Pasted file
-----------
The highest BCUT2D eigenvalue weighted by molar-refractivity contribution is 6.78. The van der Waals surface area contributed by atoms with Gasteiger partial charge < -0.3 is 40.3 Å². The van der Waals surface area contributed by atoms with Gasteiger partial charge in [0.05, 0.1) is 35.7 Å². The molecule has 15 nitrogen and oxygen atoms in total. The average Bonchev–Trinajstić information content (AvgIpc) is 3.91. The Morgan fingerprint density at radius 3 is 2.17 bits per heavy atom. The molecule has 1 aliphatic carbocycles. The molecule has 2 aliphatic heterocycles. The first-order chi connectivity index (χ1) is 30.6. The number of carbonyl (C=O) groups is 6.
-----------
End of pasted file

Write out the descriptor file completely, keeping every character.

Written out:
The highest BCUT2D eigenvalue weighted by molar-refractivity contribution is 6.78. The van der Waals surface area contributed by atoms with Gasteiger partial charge < -0.3 is 40.3 Å². The van der Waals surface area contributed by atoms with Gasteiger partial charge in [0.05, 0.1) is 35.7 Å². The molecule has 15 nitrogen and oxygen atoms in total. The average Bonchev–Trinajstić information content (AvgIpc) is 3.91. The Morgan fingerprint density at radius 3 is 2.17 bits per heavy atom. The molecule has 1 aliphatic carbocycles. The molecule has 2 aliphatic heterocycles. The first-order chi connectivity index (χ1) is 30.6. The number of carbonyl (C=O) groups is 6.